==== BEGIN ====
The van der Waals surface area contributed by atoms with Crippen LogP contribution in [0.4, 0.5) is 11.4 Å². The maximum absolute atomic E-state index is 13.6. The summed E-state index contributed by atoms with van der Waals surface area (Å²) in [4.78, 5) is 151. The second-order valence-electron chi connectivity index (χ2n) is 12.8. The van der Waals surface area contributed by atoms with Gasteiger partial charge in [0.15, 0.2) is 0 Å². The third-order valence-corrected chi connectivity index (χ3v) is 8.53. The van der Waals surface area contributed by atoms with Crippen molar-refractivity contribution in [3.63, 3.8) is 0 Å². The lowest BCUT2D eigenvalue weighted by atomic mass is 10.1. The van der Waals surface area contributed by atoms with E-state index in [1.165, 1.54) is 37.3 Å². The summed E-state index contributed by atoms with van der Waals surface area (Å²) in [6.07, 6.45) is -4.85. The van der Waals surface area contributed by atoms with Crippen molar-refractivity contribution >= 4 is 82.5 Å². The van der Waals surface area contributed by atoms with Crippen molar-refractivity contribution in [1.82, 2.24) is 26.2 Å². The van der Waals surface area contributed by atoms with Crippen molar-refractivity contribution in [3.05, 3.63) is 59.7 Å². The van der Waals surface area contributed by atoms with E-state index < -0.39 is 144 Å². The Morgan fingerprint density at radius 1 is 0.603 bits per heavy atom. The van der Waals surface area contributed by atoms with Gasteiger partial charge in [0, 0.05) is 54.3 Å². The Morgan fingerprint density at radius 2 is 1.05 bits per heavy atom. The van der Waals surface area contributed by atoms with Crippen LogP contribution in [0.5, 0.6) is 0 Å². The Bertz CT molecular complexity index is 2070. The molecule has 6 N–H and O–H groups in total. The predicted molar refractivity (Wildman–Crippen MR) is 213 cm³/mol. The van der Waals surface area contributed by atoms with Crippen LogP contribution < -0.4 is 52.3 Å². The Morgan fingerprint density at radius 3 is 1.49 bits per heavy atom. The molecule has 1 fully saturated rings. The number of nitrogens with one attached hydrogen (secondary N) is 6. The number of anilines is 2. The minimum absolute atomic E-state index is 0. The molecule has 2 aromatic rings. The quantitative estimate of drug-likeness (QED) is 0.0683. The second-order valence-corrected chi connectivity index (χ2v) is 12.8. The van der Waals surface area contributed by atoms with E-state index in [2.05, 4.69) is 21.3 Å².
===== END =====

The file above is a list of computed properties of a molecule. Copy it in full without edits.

The van der Waals surface area contributed by atoms with Crippen LogP contribution in [0.4, 0.5) is 11.4 Å². The maximum absolute atomic E-state index is 13.6. The summed E-state index contributed by atoms with van der Waals surface area (Å²) in [4.78, 5) is 151. The second-order valence-electron chi connectivity index (χ2n) is 12.8. The van der Waals surface area contributed by atoms with Gasteiger partial charge in [0.15, 0.2) is 0 Å². The third-order valence-corrected chi connectivity index (χ3v) is 8.53. The van der Waals surface area contributed by atoms with Crippen molar-refractivity contribution in [3.63, 3.8) is 0 Å². The lowest BCUT2D eigenvalue weighted by atomic mass is 10.1. The van der Waals surface area contributed by atoms with E-state index in [1.165, 1.54) is 37.3 Å². The summed E-state index contributed by atoms with van der Waals surface area (Å²) in [6.07, 6.45) is -4.85. The van der Waals surface area contributed by atoms with Crippen molar-refractivity contribution >= 4 is 82.5 Å². The van der Waals surface area contributed by atoms with Crippen molar-refractivity contribution in [1.82, 2.24) is 26.2 Å². The van der Waals surface area contributed by atoms with Crippen molar-refractivity contribution in [3.05, 3.63) is 59.7 Å². The van der Waals surface area contributed by atoms with E-state index < -0.39 is 144 Å². The Morgan fingerprint density at radius 1 is 0.603 bits per heavy atom. The van der Waals surface area contributed by atoms with Gasteiger partial charge in [0, 0.05) is 54.3 Å². The Morgan fingerprint density at radius 2 is 1.05 bits per heavy atom. The van der Waals surface area contributed by atoms with Crippen LogP contribution in [0.5, 0.6) is 0 Å². The Bertz CT molecular complexity index is 2070. The molecule has 6 N–H and O–H groups in total. The predicted molar refractivity (Wildman–Crippen MR) is 213 cm³/mol. The van der Waals surface area contributed by atoms with Crippen LogP contribution < -0.4 is 52.3 Å². The Morgan fingerprint density at radius 3 is 1.49 bits per heavy atom. The molecule has 1 fully saturated rings. The number of nitrogens with one attached hydrogen (secondary N) is 6. The number of anilines is 2. The minimum absolute atomic E-state index is 0. The molecule has 2 aromatic rings. The quantitative estimate of drug-likeness (QED) is 0.0683. The second-order valence-corrected chi connectivity index (χ2v) is 12.8. The van der Waals surface area contributed by atoms with E-state index in [2.05, 4.69) is 21.3 Å².